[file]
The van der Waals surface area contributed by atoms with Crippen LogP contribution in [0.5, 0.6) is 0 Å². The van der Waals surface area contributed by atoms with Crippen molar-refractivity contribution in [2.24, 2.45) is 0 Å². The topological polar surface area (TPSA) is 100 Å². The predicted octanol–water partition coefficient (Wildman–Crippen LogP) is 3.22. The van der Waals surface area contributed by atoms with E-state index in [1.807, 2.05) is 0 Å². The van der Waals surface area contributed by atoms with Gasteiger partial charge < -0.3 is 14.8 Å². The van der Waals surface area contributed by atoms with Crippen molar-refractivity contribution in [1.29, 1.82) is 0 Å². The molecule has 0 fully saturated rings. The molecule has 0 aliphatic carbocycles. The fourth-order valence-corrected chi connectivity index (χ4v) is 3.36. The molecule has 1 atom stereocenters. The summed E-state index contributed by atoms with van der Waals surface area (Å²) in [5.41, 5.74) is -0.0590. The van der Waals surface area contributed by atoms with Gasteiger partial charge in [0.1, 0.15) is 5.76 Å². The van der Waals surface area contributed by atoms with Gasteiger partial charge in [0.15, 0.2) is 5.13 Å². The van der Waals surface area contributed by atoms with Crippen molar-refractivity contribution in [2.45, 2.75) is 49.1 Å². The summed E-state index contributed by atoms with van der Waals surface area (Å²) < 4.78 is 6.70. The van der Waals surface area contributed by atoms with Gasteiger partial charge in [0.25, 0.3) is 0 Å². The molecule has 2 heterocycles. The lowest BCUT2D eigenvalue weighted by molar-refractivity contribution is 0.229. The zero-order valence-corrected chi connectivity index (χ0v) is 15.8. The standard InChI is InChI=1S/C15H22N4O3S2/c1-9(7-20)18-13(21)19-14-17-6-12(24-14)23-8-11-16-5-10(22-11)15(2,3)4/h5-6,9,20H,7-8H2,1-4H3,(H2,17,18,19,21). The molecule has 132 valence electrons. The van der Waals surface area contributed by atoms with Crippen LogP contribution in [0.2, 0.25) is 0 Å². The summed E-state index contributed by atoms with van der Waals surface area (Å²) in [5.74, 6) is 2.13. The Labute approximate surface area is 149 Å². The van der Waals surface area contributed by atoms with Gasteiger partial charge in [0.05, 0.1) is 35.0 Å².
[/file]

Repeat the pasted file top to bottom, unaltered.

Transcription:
The van der Waals surface area contributed by atoms with Crippen LogP contribution in [0.5, 0.6) is 0 Å². The van der Waals surface area contributed by atoms with Crippen molar-refractivity contribution in [2.24, 2.45) is 0 Å². The topological polar surface area (TPSA) is 100 Å². The predicted octanol–water partition coefficient (Wildman–Crippen LogP) is 3.22. The van der Waals surface area contributed by atoms with E-state index in [1.807, 2.05) is 0 Å². The van der Waals surface area contributed by atoms with Gasteiger partial charge < -0.3 is 14.8 Å². The van der Waals surface area contributed by atoms with Crippen molar-refractivity contribution in [1.29, 1.82) is 0 Å². The molecule has 0 fully saturated rings. The molecule has 0 aliphatic carbocycles. The fourth-order valence-corrected chi connectivity index (χ4v) is 3.36. The molecule has 1 atom stereocenters. The summed E-state index contributed by atoms with van der Waals surface area (Å²) in [5.41, 5.74) is -0.0590. The van der Waals surface area contributed by atoms with Gasteiger partial charge in [0.1, 0.15) is 5.76 Å². The van der Waals surface area contributed by atoms with Gasteiger partial charge in [0.15, 0.2) is 5.13 Å². The van der Waals surface area contributed by atoms with Crippen molar-refractivity contribution in [2.45, 2.75) is 49.1 Å². The summed E-state index contributed by atoms with van der Waals surface area (Å²) < 4.78 is 6.70. The van der Waals surface area contributed by atoms with Gasteiger partial charge in [0.25, 0.3) is 0 Å². The molecule has 2 heterocycles. The lowest BCUT2D eigenvalue weighted by molar-refractivity contribution is 0.229. The zero-order valence-corrected chi connectivity index (χ0v) is 15.8. The standard InChI is InChI=1S/C15H22N4O3S2/c1-9(7-20)18-13(21)19-14-17-6-12(24-14)23-8-11-16-5-10(22-11)15(2,3)4/h5-6,9,20H,7-8H2,1-4H3,(H2,17,18,19,21). The molecule has 132 valence electrons. The van der Waals surface area contributed by atoms with Crippen LogP contribution in [0.2, 0.25) is 0 Å². The summed E-state index contributed by atoms with van der Waals surface area (Å²) in [5.74, 6) is 2.13. The Labute approximate surface area is 149 Å². The van der Waals surface area contributed by atoms with Gasteiger partial charge in [0.05, 0.1) is 35.0 Å².